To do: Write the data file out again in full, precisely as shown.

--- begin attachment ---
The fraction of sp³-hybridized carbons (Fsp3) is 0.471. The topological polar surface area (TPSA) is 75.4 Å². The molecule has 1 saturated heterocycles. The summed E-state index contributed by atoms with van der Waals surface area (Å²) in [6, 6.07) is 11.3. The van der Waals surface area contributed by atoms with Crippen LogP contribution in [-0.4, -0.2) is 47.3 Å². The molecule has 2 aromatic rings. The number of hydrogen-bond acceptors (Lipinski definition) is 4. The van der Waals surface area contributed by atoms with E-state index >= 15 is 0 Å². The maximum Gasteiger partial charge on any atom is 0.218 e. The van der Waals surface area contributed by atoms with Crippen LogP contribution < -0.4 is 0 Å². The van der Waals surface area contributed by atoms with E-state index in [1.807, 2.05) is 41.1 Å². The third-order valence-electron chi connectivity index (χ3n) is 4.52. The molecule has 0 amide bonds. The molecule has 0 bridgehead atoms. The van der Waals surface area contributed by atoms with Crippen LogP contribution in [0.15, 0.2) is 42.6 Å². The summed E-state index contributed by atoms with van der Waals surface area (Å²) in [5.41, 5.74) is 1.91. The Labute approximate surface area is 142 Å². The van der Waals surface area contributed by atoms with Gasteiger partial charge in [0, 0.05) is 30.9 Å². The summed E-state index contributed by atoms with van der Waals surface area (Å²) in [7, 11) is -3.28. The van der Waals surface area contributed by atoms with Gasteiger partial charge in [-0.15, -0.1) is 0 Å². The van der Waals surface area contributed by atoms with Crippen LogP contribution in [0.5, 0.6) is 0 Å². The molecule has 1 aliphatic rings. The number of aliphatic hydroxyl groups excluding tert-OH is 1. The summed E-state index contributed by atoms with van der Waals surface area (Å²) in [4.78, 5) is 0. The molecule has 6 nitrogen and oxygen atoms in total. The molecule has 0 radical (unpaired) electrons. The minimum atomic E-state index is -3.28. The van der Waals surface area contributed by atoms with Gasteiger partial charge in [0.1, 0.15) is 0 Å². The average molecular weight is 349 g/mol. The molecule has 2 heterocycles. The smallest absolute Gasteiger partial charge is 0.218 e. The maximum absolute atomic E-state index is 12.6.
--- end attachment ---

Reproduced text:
The fraction of sp³-hybridized carbons (Fsp3) is 0.471. The topological polar surface area (TPSA) is 75.4 Å². The molecule has 1 saturated heterocycles. The summed E-state index contributed by atoms with van der Waals surface area (Å²) in [6, 6.07) is 11.3. The van der Waals surface area contributed by atoms with Crippen LogP contribution in [-0.4, -0.2) is 47.3 Å². The molecule has 2 aromatic rings. The number of hydrogen-bond acceptors (Lipinski definition) is 4. The van der Waals surface area contributed by atoms with E-state index >= 15 is 0 Å². The maximum Gasteiger partial charge on any atom is 0.218 e. The van der Waals surface area contributed by atoms with Crippen LogP contribution < -0.4 is 0 Å². The van der Waals surface area contributed by atoms with E-state index in [1.807, 2.05) is 41.1 Å². The third-order valence-electron chi connectivity index (χ3n) is 4.52. The molecule has 0 amide bonds. The molecule has 0 bridgehead atoms. The van der Waals surface area contributed by atoms with Crippen LogP contribution in [0.15, 0.2) is 42.6 Å². The summed E-state index contributed by atoms with van der Waals surface area (Å²) in [5.41, 5.74) is 1.91. The Labute approximate surface area is 142 Å². The van der Waals surface area contributed by atoms with Gasteiger partial charge in [0, 0.05) is 30.9 Å². The summed E-state index contributed by atoms with van der Waals surface area (Å²) in [7, 11) is -3.28. The van der Waals surface area contributed by atoms with Gasteiger partial charge in [-0.15, -0.1) is 0 Å². The van der Waals surface area contributed by atoms with Crippen LogP contribution in [0.5, 0.6) is 0 Å². The molecule has 1 aliphatic rings. The number of aliphatic hydroxyl groups excluding tert-OH is 1. The summed E-state index contributed by atoms with van der Waals surface area (Å²) in [4.78, 5) is 0. The molecule has 6 nitrogen and oxygen atoms in total. The molecule has 0 radical (unpaired) electrons. The minimum atomic E-state index is -3.28. The van der Waals surface area contributed by atoms with Gasteiger partial charge in [0.1, 0.15) is 0 Å². The average molecular weight is 349 g/mol. The molecule has 2 heterocycles. The smallest absolute Gasteiger partial charge is 0.218 e. The maximum absolute atomic E-state index is 12.6.